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MIFFLIN COUNTY v. AMERICAN FEDERATION STATE (03/24/83)

COMMONWEALTH COURT OF PENNSYLVANIA


decided: March 24, 1983.

MIFFLIN COUNTY, APPELLANT
v.
AMERICAN FEDERATION OF STATE, COUNTY AND MUNICIPAL EMPLOYEES, DISTRICT COUNCIL 86, AFL-CIO, APPELLEE

Appeal from the Order of the Court of Common Pleas of Mifflin County in case of Mifflin County v. Municipal Federation of State, County and Municipal Employees, District Council 86, AFL-CIO, No. 706 of 1981.

COUNSEL

Randall E. Zimmerman, Barron & Zimmerman, for appellant.

Alaine S. Williams, Kirschner, Walters & Willig, for appellee.

Judges Blatt, Craig and Doyle, sitting as a panel of three. Opinion by Judge Blatt.

Author: Blatt

[ 73 Pa. Commw. Page 139]

Mifflin County (County) appeals an order of the Court of Common Pleas of Mifflin County which upheld an arbitrator's award in favor of Bernard Carpenter, a member of the respondent American Federation of State, County and Municipal Employees, District Council 86, AFL-CIO (Union).

Article XI of a collective bargaining agreement (Agreement) covering the parties in this matter provides

[ 73 Pa. Commw. Page 140]

    that employee grievances relating to suspensions or discharges must proceed first through a hearing held by the Commissioners of the County and may then be submitted to an arbitrator if either party remains dissatisfied. The employee in question was suspended from his position as a shift supervisor at the County's jail and he appealed his suspension through the aforementioned procedure. After a hearing, the County Commissioners concluded that the suspension was justified and decided to convert his status to discharged. He then requested that the matter be submitted to arbitration, and, after a further hearing at which both the County and the Union offered testimony and argument, the arbitrator found that the County had violated Article XI, Section 1 of the Agreement which prohibited the discharge of an employee without just cause. The arbitrator, however, ordered that the employee should be suspended for three months without pay but be reinstated with back pay for the period he had been suspended in excess of the three months. The court of common pleas affirmed and the instant appeal followed.

Our scope of review in this matter is limited to a determination of whether or not the arbitrator's interpretation of the Agreement can in any rational way be derived from the Agreement, viewed in light of its language, its context and any other indications of the parties' intent. Community College of Beaver County v. Society of the Faculty, 473 Pa. 576, 375 A.2d 1267 (1977). Thus, "[o]ur inquiry ends once it is determined that the issue properly defined is within the terms of the agreement." Leechburg Area School District v. Dale, 492 Pa. 515, 521, 242 A.2d 1309, 1313 (1981) (the "essence test").

The County argues that the Agreement did not extend its coverage to this employee, in that he was a shift supervisor and could not be included in any unit

[ 73 Pa. Commw. Page 141]

    afforded protection by the Agreement. The court of common pleas concluded, however, that:

An appeal from an arbitrator's decision to the Court of Common Pleas is an improper method of raising an objection to the composition of the collective bargaining unit. Commonwealth Court has interpreted Article VI, Section 604, of Act 195, the Public Employe Relations Act (1970), July 23, P.L. 563, No. 195 . . . to mean that the Pennsylvania Labor Relations Board . . . has sole jurisdiction to define the composition of a collective bargaining unit. Richland Education Association v. Pennsylvania Labor Relations Board and Richland School District, 43 Pa. Commw. 550, 403 A.2d 1008 (1978). It is clear that County must first petition PLRB for a ruling on Carpenter's status as a member of the collective bargaining unit before County may properly raise the question of the propriety of Carpenter's inclusion in the bargaining unit before this Court.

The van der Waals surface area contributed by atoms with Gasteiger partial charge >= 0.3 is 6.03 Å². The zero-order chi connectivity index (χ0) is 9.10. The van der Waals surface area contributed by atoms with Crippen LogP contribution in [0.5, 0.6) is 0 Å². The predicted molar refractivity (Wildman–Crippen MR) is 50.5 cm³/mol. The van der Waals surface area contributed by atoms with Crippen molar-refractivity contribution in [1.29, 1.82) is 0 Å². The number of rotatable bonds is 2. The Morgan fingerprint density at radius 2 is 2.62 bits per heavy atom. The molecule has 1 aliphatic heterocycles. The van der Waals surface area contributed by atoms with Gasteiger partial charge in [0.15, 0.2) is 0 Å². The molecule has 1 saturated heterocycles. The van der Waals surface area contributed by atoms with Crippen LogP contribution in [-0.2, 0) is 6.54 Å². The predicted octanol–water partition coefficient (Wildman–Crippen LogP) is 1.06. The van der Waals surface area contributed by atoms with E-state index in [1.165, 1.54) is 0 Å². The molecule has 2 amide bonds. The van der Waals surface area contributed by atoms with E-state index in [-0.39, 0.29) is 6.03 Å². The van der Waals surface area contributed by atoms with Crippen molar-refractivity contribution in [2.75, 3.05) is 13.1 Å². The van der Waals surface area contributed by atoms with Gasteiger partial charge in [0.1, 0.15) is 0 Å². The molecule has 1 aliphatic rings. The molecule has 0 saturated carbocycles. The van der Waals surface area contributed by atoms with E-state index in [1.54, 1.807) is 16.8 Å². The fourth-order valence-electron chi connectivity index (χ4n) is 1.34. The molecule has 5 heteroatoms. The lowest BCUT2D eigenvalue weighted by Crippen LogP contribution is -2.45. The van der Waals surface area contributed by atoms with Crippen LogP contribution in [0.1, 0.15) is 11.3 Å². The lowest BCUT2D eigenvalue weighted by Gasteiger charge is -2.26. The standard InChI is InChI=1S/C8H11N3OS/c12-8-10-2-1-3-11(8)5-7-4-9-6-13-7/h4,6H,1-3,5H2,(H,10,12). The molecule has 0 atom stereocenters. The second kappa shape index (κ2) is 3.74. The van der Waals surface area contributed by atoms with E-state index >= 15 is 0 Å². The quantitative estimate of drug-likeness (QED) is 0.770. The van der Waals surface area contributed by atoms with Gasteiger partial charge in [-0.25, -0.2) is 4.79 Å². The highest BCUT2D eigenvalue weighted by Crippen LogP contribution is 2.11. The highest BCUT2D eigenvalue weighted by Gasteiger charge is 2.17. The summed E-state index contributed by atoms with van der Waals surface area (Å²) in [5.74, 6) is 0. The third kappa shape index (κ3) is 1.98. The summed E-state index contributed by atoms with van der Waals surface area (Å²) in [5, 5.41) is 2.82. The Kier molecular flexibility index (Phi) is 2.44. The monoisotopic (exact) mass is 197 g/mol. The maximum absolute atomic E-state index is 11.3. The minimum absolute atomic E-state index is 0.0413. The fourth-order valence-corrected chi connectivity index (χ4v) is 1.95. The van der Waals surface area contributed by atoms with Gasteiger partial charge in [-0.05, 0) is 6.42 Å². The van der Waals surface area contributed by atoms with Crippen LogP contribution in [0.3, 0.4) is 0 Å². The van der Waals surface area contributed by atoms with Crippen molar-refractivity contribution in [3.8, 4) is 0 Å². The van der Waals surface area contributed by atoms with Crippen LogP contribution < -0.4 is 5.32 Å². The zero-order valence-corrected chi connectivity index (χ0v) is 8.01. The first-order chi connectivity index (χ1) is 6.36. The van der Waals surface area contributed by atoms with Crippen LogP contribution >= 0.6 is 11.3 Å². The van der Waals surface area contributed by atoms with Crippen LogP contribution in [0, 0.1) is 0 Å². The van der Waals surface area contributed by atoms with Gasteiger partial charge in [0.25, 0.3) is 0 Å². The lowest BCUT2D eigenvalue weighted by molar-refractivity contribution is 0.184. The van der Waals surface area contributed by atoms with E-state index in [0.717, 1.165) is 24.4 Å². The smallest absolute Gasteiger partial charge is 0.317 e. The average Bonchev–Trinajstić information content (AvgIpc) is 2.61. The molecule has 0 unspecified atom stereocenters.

We agree because, to hold otherwise would invite the anomalous result that a public employer, who did not raise or pursue any question as to an employee's union membership status before or during arbitration, would be allowed to proceed with arbitration and, in the event that the employer did not prevail, it could collaterally attack the award on the basis that no arbitration should have occurred because the employee was allegedly not covered*fn1 by the Agreement. West Shore Education Association v. West Shore School District, 72 Pa. Commonwealth Ct. 374,

[ 73 Pa. Commw. Page 142456]

A.2d 715 (1983) (issue not raised before arbitrator deemed waived).

The County argues next that the court of common pleas erred in holding that the arbitrator's decision in this matter was derived from the "essence of the agreement". Leechburg. It is undisputed, however, that Article XI, Section 1 of the Agreement prohibits suspensions or discharges of an employee without just cause. And, as the court of common pleas has recognized, "[t]he plain language of the Agreement does not allow for any interpretation but that the parties intended an arbitrator to make the final decision as to whether a dismissal or suspension was 'just'." We believe it to be clear, therefore, that the arbitrator rationally drew his award from the "essence of the agreement" and we are unable to disturb the arbitrator's award. Leechburg.

We will, therefore, affirm the order of the court of common pleas.

Order

And Now, this 24th day of March, 1983, the order of the Court of Common Pleas of Mifflin County in the above-captioned matter is hereby affirmed.

Disposition

Affirmed.


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